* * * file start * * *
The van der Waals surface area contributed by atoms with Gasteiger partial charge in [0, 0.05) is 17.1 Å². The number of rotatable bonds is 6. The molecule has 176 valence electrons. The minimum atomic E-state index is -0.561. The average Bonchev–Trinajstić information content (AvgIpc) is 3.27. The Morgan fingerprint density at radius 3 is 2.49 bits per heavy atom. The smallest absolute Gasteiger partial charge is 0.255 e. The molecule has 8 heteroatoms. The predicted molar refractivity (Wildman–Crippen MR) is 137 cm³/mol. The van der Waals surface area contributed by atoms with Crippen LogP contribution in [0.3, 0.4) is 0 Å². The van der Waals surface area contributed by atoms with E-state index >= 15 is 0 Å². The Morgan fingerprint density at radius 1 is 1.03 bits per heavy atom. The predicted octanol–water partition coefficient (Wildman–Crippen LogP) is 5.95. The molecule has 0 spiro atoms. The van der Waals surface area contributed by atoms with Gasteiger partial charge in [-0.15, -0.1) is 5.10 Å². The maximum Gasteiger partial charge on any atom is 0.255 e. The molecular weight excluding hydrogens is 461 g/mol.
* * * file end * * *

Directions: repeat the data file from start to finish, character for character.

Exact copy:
The van der Waals surface area contributed by atoms with Gasteiger partial charge in [0, 0.05) is 17.1 Å². The number of rotatable bonds is 6. The molecule has 176 valence electrons. The minimum atomic E-state index is -0.561. The average Bonchev–Trinajstić information content (AvgIpc) is 3.27. The Morgan fingerprint density at radius 3 is 2.49 bits per heavy atom. The smallest absolute Gasteiger partial charge is 0.255 e. The molecule has 8 heteroatoms. The predicted molar refractivity (Wildman–Crippen MR) is 137 cm³/mol. The van der Waals surface area contributed by atoms with Crippen LogP contribution in [0.3, 0.4) is 0 Å². The van der Waals surface area contributed by atoms with E-state index >= 15 is 0 Å². The Morgan fingerprint density at radius 1 is 1.03 bits per heavy atom. The predicted octanol–water partition coefficient (Wildman–Crippen LogP) is 5.95. The molecule has 0 spiro atoms. The van der Waals surface area contributed by atoms with Gasteiger partial charge in [-0.15, -0.1) is 5.10 Å². The maximum Gasteiger partial charge on any atom is 0.255 e. The molecular weight excluding hydrogens is 461 g/mol.